Intensive care medicine
Several terms redirect here.- Intensive care medicine
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Piece of medical technology that provides mechanical ventilation by moving breathable air into and out of the lungs, to deliver breaths to a patient who is physically unable to breathe, or breathing insufficiently.
Ventilators are chiefly used in intensive-care medicine, home care, and emergency medicine (as standalone units) and in anesthesiology (as a component of an anesthesia machine).
Emergency in order to support life after the failure of one or more vital organs.
BLS is the lowest level of emergency care, followed by advanced life support and critical care.
Health care institution providing patient treatment with specialized health science and auxiliary healthcare staff and medical equipment.
A district hospital typically is the major health care facility in its region, with many beds for intensive care and additional beds for patients who need long-term care.
Medical specialty concerned with the total perioperative care of patients before, during and after surgery.
It encompasses anesthesia, intensive care medicine, critical emergency medicine, and pain medicine.
Process of correcting physiological disorders in an acutely ill patient.
It is an important part of intensive care medicine, trauma surgery and emergency medicine.
An intensive care unit (ICU), also known as an intensive therapy unit or intensive treatment unit (ITU) or critical care unit (CCU), is a special department of a hospital or health care facility that provides intensive care medicine.
Placement of a flexible plastic tube into the trachea to maintain an open airway or to serve as a conduit through which to administer certain drugs.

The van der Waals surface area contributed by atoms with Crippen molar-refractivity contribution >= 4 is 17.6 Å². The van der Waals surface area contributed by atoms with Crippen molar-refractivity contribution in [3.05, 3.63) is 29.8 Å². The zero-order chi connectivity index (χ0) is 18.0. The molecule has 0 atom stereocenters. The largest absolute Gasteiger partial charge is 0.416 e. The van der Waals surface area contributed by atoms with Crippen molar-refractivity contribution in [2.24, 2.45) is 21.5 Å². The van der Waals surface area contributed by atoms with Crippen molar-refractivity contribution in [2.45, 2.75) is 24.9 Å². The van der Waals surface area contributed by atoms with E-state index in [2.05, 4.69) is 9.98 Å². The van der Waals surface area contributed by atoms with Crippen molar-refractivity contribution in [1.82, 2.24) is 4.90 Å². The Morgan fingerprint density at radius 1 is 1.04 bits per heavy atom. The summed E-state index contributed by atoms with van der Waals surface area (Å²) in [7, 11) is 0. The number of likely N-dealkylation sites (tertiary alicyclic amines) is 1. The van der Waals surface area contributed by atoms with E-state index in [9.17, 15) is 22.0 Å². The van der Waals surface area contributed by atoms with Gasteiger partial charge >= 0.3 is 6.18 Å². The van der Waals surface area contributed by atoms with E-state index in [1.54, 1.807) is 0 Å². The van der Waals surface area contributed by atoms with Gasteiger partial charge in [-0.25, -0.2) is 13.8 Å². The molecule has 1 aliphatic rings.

By the mid-20th century, the tracheotomy as well as endoscopy and non-surgical tracheal intubation had evolved from rarely employed procedures to becoming essential components of the practices of anesthesiology, critical care medicine, emergency medicine, and laryngology.
One of the medical profession.
Residencies are aimed to train physical therapists in a specialty such as acute care, cardiovascular & pulmonary, clinical electrophysiology, faculty, geriatrics, neurology, orthopaedics, pediatrics, sports, women's health, and wound care, whereas fellowships train specialists in a subspecialty (e.g. critical care, hand therapy, and division 1 sports), similar to the medical model.
Noninvasive method for monitoring a person's oxygen saturation.
Pulse oximetry is useful in any setting where a patient's oxygenation is unstable, including intensive care, operating, recovery, emergency and hospital ward settings, pilots in unpressurized aircraft, for assessment of any patient's oxygenation, and determining the effectiveness of or need for supplemental oxygen.
A respiratory therapist is a specialized healthcare practitioner trained in critical care and cardio-pulmonary medicine in order to work therapeutically with people who have acute critical conditions, cardiac and pulmonary disease.